“아 바틀비여! 아 인간이여!”: 허먼 멜빌의 ｢필경사 바틀비｣에 나타나는 부정성
- “아 바틀비여! 아 인간이여!”: 허먼 멜빌의 ｢필경사 바틀비｣에 나타나는 부정성
- Other Titles
- “Ah Bartleby! Ah humanity”: Negativity in Herman Melville’s “Bartleby, the Scrivener”
- 바틀비; 멜빌; 지젝; 부정성; 시차적 간극; 과잉; Bartleby; Melville; Žižek; negativity; parallax gap; excess
- Issue Date
- 비평과이론, v.17, no.1, pp.111 - 135
- This essay aims to investigate the diverse aspect of “negativity” and its ethico-political potentialities in Herman Melville’s “Bartleby, the Scrivener.” In The Parallax View, Slavoj Žižek focuses on the negative preference in Bartleby’s motto of refusal (“I would prefer not to”) arguing the significance of Bartleby’s ethical and political act to affirm “negativity.” For Žižek, negativity as a reconceptualization of Hegel’s dialectic signifies the incessant negation of the self-sameness (synthesis) that is assumed to be achieved by the negation of thesis, and works as the only hope of redemption. This study would explore Žižek’s such an idea of negativity, insurmountable gap and antagonism within itself, in “Bartleby, the Scrivener,” by examining the mutual relationship between Bartleby and other characters (lawyer-narrator, Turkey, and Nippers). In doing so, this approach would find Žižek’s idea of negativity at various levels, which is not fully explored by his own analysis because of his exclusive attention to Bartleby’s representative motto.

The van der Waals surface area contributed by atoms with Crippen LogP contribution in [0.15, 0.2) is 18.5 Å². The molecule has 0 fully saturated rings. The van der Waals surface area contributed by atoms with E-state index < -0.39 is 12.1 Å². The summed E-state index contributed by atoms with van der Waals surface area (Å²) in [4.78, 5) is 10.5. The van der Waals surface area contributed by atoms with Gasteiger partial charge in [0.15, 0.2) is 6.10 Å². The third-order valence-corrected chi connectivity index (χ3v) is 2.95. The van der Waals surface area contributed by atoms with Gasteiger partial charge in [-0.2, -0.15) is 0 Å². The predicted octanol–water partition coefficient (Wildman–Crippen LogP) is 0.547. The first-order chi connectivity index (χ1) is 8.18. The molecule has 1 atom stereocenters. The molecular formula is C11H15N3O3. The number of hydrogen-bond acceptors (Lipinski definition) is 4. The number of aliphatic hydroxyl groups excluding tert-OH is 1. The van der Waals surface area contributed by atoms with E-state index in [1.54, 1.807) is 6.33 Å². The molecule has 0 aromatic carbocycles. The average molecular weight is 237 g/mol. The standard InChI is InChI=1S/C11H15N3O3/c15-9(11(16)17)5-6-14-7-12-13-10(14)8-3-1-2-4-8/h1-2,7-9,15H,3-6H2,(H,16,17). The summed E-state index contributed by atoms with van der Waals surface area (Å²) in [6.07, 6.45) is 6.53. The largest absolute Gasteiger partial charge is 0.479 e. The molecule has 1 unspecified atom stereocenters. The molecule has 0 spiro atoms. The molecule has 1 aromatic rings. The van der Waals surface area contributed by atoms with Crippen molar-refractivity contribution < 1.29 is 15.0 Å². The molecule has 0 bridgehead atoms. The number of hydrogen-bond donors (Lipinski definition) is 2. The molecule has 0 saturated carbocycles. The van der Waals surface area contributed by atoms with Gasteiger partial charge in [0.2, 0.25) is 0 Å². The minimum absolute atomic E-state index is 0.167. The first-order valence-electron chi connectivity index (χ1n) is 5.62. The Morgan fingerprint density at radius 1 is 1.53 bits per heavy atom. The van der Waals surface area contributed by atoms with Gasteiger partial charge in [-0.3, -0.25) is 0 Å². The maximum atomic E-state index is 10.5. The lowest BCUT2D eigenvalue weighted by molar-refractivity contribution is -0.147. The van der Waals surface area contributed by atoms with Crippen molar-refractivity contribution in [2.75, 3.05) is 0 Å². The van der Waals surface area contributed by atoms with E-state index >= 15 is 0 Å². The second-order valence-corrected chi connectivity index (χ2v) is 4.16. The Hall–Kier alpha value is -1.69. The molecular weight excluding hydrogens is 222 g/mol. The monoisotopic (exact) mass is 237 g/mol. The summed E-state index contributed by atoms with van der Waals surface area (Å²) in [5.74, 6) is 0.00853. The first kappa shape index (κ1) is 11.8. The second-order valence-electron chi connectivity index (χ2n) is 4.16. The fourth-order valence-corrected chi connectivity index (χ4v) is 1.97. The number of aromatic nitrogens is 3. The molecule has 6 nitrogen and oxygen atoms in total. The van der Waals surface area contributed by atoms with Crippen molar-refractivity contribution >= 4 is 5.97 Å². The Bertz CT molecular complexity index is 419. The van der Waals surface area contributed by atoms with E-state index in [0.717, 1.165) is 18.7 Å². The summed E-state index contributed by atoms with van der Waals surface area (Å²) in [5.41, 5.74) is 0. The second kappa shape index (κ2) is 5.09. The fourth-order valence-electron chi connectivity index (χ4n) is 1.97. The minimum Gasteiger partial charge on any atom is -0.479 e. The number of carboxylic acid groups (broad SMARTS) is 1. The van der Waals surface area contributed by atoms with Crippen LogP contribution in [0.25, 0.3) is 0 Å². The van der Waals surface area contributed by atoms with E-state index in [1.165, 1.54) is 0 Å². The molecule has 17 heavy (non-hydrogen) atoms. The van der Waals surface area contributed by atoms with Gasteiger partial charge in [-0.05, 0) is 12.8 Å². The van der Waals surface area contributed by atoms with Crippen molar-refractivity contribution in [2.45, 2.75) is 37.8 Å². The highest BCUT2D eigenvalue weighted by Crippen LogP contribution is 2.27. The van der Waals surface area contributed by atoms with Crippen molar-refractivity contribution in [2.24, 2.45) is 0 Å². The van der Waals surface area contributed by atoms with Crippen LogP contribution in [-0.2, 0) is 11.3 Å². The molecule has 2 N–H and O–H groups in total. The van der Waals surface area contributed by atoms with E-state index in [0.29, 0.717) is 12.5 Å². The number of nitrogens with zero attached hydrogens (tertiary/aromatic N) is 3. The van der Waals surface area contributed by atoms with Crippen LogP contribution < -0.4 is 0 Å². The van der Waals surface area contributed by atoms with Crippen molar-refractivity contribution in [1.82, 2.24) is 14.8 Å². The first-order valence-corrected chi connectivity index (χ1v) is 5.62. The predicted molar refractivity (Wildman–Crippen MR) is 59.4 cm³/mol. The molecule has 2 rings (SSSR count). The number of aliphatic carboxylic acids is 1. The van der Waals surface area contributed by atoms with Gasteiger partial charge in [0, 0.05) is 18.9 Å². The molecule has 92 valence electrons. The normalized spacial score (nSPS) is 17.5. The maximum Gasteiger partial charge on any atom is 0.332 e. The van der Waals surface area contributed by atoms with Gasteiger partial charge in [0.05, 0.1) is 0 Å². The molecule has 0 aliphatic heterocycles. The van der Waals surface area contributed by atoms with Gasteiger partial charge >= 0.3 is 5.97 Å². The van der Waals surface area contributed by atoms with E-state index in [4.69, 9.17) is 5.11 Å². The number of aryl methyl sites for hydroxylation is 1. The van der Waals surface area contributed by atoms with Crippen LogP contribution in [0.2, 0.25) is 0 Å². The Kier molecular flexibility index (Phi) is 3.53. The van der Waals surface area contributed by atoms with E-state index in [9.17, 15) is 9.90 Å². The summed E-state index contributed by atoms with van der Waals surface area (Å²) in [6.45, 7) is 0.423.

First, this essay refers to Sigmund Freud’s metapsychology and Žižek’s another notion of the “parallax gap,” a key term in The Parallax View, in order to find the multiple aspects of negativity within the text. Arguably, the relationship between the lawyer-narrator and Bartleby can be understood as the relation of the parallax gap: the Ego/the Id, the pleasure principle/death drive, and repression/satisfaction. In this relationship, the latter is not simply the negation (resistance) of the former but the fundamental excess or “negativity,” as a (im-)possible condition of it. Next, this essay would focus on the narrator’s possibility of change from a flat character into a round (complex) one, as an evidence of the ethico-political impact by the Bartlebyian negativity. The narrator’s observation of the green and soft grass growing through the chasms at the Tombs and his remarks about his “emotions” in the grammatically plural form with regard to Bartleby implicate his self-distantiation from his previous egotistical and defensive attitude toward Bartleby. More important, the narrator’s belated disclosure of Bartleby’s past career at the Dead Letter Office suggests not only Bartleby’s own ethico-political identification (subjectivization) with the Dead Letter, an excess reminding us of the malfunction of the socio-symbolic network, but also the narrator’s similarly ethico-political awareness of the event, another basis of his possible sympathy with Bartleby.
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